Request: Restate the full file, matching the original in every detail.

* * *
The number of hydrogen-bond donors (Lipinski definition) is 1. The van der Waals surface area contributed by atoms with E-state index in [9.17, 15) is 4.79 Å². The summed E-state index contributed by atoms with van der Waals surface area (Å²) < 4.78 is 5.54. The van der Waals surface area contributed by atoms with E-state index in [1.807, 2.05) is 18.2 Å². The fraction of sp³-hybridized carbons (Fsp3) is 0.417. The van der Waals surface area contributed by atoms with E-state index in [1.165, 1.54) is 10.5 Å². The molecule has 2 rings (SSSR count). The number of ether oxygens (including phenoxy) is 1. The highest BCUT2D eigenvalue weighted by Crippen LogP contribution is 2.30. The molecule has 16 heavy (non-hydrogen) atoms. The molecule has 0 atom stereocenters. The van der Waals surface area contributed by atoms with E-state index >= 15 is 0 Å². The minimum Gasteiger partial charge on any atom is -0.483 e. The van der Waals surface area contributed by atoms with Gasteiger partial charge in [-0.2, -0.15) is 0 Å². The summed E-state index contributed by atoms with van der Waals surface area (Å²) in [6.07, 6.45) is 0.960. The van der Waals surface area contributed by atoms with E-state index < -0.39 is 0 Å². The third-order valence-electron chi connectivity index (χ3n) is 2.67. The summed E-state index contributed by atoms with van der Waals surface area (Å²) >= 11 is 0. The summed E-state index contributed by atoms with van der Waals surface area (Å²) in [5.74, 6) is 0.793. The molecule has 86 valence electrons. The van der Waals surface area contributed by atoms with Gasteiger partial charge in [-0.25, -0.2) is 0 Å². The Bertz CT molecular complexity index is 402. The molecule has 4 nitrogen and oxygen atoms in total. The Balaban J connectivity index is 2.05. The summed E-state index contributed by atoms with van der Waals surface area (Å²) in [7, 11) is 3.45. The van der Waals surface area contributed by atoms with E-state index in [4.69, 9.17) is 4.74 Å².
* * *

The number of hydrogen-bond donors (Lipinski definition) is 1. The van der Waals surface area contributed by atoms with E-state index in [9.17, 15) is 4.79 Å². The summed E-state index contributed by atoms with van der Waals surface area (Å²) < 4.78 is 5.54. The van der Waals surface area contributed by atoms with E-state index in [1.807, 2.05) is 18.2 Å². The fraction of sp³-hybridized carbons (Fsp3) is 0.417. The van der Waals surface area contributed by atoms with E-state index in [1.165, 1.54) is 10.5 Å². The molecule has 2 rings (SSSR count). The number of ether oxygens (including phenoxy) is 1. The highest BCUT2D eigenvalue weighted by Crippen LogP contribution is 2.30. The molecule has 16 heavy (non-hydrogen) atoms. The molecule has 0 atom stereocenters. The van der Waals surface area contributed by atoms with E-state index >= 15 is 0 Å². The minimum Gasteiger partial charge on any atom is -0.483 e. The van der Waals surface area contributed by atoms with Gasteiger partial charge in [-0.2, -0.15) is 0 Å². The summed E-state index contributed by atoms with van der Waals surface area (Å²) in [6.07, 6.45) is 0.960. The van der Waals surface area contributed by atoms with E-state index < -0.39 is 0 Å². The third-order valence-electron chi connectivity index (χ3n) is 2.67. The summed E-state index contributed by atoms with van der Waals surface area (Å²) >= 11 is 0. The summed E-state index contributed by atoms with van der Waals surface area (Å²) in [5.74, 6) is 0.793. The molecule has 86 valence electrons. The van der Waals surface area contributed by atoms with Gasteiger partial charge in [-0.25, -0.2) is 0 Å². The Bertz CT molecular complexity index is 402. The molecule has 4 nitrogen and oxygen atoms in total. The Balaban J connectivity index is 2.05. The summed E-state index contributed by atoms with van der Waals surface area (Å²) in [7, 11) is 3.45. The van der Waals surface area contributed by atoms with E-state index in [4.69, 9.17) is 4.74 Å².